In the context of staged combustion, I understand that burning ox-rich creates complications associated with having hot, high pressure, oxidizer. Some engines, notably the RD-170 and RD-180 family run ox-rich. The wikipedia page for the RD-180 explains this by saying:

The engine runs with an oxidizer-to-fuel ratio of 2.72 and employs an oxygen-rich preburner, unlike typical fuel-rich US designs. The thermodynamics of the cycle allow an oxygen-rich preburner to give a greater power-to-weight ratio, but with the drawback that high-pressure, high-temperature gaseous oxygen must be transported throughout the engine.

However this block isn't cited and I haven't been able to find much in the way of corroborating sources. I have however found some message boards that mention soot buildup offhand, but again, not a lot of further reading that I can find.

Can someone provide a conclusive answer on either the soot buildup, an explanation of where a power-to-weight ratio advantage comes from, or some combination of the two?

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    $\begingroup$ I note that LOX is ~70% denser than kerosene, so you'd get more mass flow through smaller/lighter pipes going ox-rich. The gaseous expansion characteristics would be different as well but I don't know how that plays out. $\endgroup$ Sep 8, 2017 at 13:57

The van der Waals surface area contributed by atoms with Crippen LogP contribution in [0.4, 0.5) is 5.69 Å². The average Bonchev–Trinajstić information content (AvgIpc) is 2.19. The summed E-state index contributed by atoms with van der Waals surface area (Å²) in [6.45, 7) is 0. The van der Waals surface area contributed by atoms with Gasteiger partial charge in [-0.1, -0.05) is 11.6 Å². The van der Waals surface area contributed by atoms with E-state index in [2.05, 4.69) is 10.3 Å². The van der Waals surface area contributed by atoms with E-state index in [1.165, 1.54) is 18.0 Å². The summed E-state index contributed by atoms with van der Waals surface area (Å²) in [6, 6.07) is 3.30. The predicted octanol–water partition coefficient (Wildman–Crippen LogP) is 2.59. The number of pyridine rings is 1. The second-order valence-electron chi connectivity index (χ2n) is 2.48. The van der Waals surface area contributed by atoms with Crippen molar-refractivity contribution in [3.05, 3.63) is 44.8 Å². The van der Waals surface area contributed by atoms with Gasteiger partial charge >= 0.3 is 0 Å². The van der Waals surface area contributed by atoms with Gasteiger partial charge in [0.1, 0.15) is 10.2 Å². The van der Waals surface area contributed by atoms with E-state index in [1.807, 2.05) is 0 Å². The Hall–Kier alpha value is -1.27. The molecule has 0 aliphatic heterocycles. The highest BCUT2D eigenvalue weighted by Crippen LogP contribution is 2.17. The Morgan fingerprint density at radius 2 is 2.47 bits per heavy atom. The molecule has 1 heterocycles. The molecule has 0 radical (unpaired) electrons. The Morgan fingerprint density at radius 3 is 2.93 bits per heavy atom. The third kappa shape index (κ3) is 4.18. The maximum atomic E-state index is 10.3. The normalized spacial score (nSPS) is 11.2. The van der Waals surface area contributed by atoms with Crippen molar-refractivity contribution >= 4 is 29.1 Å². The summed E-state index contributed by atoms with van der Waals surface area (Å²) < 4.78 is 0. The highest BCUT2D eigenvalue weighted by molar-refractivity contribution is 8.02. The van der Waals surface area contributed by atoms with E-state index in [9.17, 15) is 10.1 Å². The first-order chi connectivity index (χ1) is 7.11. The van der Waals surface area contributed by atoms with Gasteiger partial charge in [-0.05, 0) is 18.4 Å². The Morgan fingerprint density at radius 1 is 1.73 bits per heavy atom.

• $\begingroup$ oh that's an interesting take. I'd been thinking about how the density comparison might play out but never thought about pipe weights. $\endgroup$ Sep 8, 2017 at 21:01
  • $\begingroup$ Yeah, it's probably a small thing compared to the factors Organic Marble covers in his answer, though. $\endgroup$ Sep 8, 2017 at 21:04
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    $\begingroup$ @RussellBorogove Higher density working fluids lead to less work potential in turbines. Higher density is a con here. The coking is the big issue with fuel-rich preburners. Oxygen rich isn't particularly Russian rockets. The Russians just do staged combustion with everything, the west just does it with O2/H2. $\endgroup$ Sep 8, 2017 at 22:05
  • $\begingroup$ hey @everyday-astronaut I recently watched your raptor video (for at least the 3rd time) wherein you mention coking as one of the primary factors for methalox selection. Out of curiosity was this post a source for that project or did you find other sources? $\endgroup$ Apr 4, 2020 at 2:11

1 Answer 1


According to the super-detailed and very informative NASA-CR 165404 Fuel/Oxidizer-Rich High-Pressure Preburners, the primary advantages of hydrocarbon-fueled oxidizer-rich staged-combustion engines is that "carbon formation, coking, and the attainment of ignition are no longer issues." (page 133)

This useful rocket engine cycle overview presentation from Purdue University's AAE 539: Advanced Rocket Propulsion class mentions only the carbon formation (sooting) issue as an advantage (pdf page 17).

The book "Progress In Astronautics and Aeronautics: Liquid Rocket Thrust Chambers", excerpted at Google Books here, may provide a clue as to the claimed power-to-weight advantage. It shows an analysis that concludes for equal turbine temperatures and pump discharge pressures, an oxidizer-rich cycle has an 87% increase in chamber pressure over a fuel-rich cycle. This would seem to imply that a smaller oxidizer-rich engine could produce the same thrust as a larger fuel-rich engine. Unfortunately, the book is only excerpted there, and I don't own a copy.


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